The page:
“We have the technology to bring good components back up to spec,” explains Hutkowski. “Every part is checked.”
Plus, they come backed by warranties, parts availability and service. In addition to the obvious cost advantage, other benefits include the ability to get parts from the original factory at attractive prices with factory warranty and support.
The same warranty available on new product is provided on most of the remanufactured items. Studies show that the failure rate of parts remanufactured to manufacturers’ exacting standards is at least the same as that of a new part. Manufacturers are able to offer warranties and services comparable to new due to the stringent steps followed during the remanufacturing process.
With Tier 4 Final technology beginning to come into the market, the remanufacturing concept has special significance for equipment owners of machines so equipped. For CNH Reman, a recent $1-million investment in its Springfield, MO facility helped engineers create a 1,200-square-foot “clean room” for testing the latest Tier 4-compliant fuel injection components. This includes the new family of high-pressure common rail injectors, which are now being built to micron-level tolerances. The new “Class 6” clean room supports standard measurements of one half of a micron. By comparison, a human hair is 70 microns.
Clean rooms are rated by measuring the air particulate count per cubic meter. In the new clean room, eight huge HEPA filter modules work continuously to purify the air to less than .1 micron of particulate per cubic meter every two minutes, or 30 times per hour.
In addition to saving capital investment, remanufacturing is also good for the environment. Energy savings and environmental benefits of remanufacturing are significant. Remanufacturing uses about 85% less energy than mining, refining, melting and machining of new material. Remanufactured engines and components help keep products from ending up in landfills, and can have a large impact on greenhouse gas reduction efforts.
Remanufacturing is a growing industry, suggesting increasing availability of remanufactured parts in the future. The remanufacturing business has tended to do very well during tough economic times, and continues to do well in today’s financially cautious atmosphere. Equipment owners want to derive extra value from their investment and using remanufactured products is one way to do that.
“The cost-efficiency of the CNH Reman program has been a big draw — particularly during the last several years of economic turbulence,” says Hutkowski. “Rental companies — and the construction industry in general - have become very sensitive to the overall cost of machine ownership. Finding ways to lower this overall cost is a huge priority, and CNH Reman fits into the objective perfectly.”
Many believe the remanufacturing business will continue to grow even past the recovery of the construction economy. The concept of remanufactured products is well understood in North America and is gaining acceptance in all markets. In addition to expansion of markets, there’s likely to be expansion of product lines as more technology is being developed to deliver an increasing array of remanufactured products.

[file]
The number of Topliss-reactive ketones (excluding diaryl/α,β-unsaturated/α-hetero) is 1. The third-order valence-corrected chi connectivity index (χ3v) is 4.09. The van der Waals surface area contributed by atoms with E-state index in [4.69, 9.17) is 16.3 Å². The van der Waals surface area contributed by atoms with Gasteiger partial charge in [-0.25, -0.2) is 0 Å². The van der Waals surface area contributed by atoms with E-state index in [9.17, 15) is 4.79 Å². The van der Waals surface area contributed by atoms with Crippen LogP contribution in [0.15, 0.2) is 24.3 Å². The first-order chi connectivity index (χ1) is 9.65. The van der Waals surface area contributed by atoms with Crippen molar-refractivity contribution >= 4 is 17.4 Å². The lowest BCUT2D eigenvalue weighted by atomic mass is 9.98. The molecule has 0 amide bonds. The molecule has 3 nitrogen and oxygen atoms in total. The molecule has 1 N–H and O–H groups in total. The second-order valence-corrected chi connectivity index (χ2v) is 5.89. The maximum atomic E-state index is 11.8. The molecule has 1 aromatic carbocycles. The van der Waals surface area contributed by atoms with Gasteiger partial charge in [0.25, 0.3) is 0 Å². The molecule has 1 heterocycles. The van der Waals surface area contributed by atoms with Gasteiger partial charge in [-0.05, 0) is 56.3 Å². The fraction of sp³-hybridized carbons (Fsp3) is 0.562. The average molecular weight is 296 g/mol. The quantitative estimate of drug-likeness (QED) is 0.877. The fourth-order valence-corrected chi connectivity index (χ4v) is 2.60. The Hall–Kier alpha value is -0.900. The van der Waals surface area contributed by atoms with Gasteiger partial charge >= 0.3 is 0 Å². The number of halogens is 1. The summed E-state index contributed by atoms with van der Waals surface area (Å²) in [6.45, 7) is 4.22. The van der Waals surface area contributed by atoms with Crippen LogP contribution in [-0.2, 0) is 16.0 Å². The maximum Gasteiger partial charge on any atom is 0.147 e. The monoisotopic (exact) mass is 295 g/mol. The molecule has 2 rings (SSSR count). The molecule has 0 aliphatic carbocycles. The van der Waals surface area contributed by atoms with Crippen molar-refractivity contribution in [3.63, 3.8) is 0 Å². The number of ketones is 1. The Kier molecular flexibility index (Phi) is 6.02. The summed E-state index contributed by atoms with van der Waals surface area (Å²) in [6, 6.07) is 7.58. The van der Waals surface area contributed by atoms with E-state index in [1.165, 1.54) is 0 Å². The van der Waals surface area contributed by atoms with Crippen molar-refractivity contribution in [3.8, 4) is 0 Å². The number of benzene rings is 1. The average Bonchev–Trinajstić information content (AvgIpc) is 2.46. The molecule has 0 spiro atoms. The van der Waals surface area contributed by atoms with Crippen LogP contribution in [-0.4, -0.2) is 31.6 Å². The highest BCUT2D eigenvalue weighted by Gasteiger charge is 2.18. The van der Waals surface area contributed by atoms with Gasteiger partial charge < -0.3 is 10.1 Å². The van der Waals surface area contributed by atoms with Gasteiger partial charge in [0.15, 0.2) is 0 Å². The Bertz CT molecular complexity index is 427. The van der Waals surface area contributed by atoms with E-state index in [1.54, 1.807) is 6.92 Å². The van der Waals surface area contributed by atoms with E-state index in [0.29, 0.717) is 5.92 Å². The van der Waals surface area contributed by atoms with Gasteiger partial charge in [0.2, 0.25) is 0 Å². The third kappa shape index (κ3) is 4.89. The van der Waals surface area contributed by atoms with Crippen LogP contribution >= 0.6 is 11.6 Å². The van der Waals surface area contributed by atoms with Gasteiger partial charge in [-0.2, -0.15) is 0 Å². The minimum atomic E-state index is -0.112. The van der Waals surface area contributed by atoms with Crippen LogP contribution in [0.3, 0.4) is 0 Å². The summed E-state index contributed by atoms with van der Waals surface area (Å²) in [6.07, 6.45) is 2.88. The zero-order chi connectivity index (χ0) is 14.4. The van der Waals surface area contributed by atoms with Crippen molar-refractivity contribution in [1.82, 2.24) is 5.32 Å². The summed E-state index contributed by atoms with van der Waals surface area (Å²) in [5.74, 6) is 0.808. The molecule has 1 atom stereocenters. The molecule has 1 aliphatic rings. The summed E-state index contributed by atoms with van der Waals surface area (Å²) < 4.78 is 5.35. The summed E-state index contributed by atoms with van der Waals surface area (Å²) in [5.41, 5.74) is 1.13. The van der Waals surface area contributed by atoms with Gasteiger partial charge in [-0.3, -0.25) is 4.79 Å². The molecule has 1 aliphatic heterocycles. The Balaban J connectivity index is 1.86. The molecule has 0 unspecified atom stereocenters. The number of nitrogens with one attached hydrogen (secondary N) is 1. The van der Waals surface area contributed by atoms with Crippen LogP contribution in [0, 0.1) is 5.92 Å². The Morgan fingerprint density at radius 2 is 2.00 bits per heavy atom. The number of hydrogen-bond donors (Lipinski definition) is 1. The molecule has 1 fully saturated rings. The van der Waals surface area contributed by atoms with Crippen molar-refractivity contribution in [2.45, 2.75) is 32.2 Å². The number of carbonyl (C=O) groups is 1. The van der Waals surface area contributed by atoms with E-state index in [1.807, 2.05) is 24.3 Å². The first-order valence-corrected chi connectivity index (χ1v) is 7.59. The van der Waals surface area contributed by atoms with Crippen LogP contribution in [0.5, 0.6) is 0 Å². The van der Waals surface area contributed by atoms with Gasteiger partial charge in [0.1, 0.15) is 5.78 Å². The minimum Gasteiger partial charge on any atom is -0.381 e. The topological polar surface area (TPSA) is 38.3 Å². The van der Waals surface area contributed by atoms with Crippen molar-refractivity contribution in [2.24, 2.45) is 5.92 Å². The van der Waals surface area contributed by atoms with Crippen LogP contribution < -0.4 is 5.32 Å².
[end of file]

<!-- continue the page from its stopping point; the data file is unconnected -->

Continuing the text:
“Since CNH Reman parts come with absolutely no quality sacrifices — in fact, CNH Reman engines often exceed original performance — they’re an easy decision for economically savvy rental companies,” Hutkowski says. “CNH Reman plans to grow sales 18 percent in 2013 through continued product development and increased dealer loyalty.”
He continues, “The time savings associated with the program also help rental companies maintain a competitive edge — in a time when it matters most. Regardless of the state of the market, we expect the CNH Reman business to continue to grow and be a draw for customers everywhere.”
Remanufacturing programs felt the impact of the most recent economic downturn like most areas of the construction business did. Lower machine utilization led to fewer component failures and that translated into lower-than-normal demand for machine refurbishment programs.
“When the economy hit bottom in ‘07/’08, all businesses were affected. Equipment owners were no different,” says Lambeth at Bobcat. “But these times are when remanufacturing becomes a valuable option due to the length of time people hold onto their equipment. Repairing equipment vs. buying new at times makes more economic sense. We see remanufacturing as a great opportunity for growth and are investing in programs to continue to educate our dealers and our customers on these options.”
Wagner at Deere says the Reman Reload business was less severly affected by the downturn than many other areas of the industry. “I think that shows the high value that our customers place on remanufactured solutions. And when times are tough they continue to spend what little money is available on a solution they can count on minimizing their costs in the long run.”
He continues, “It’s no secret our customer base is changing rapidly and will embrace solutions that improve uptime and minimize their operating costs. Remanufacturing is an idea whose time has come, and I see our customers leveraging this concept more in the future to make the most of their machine purchases.”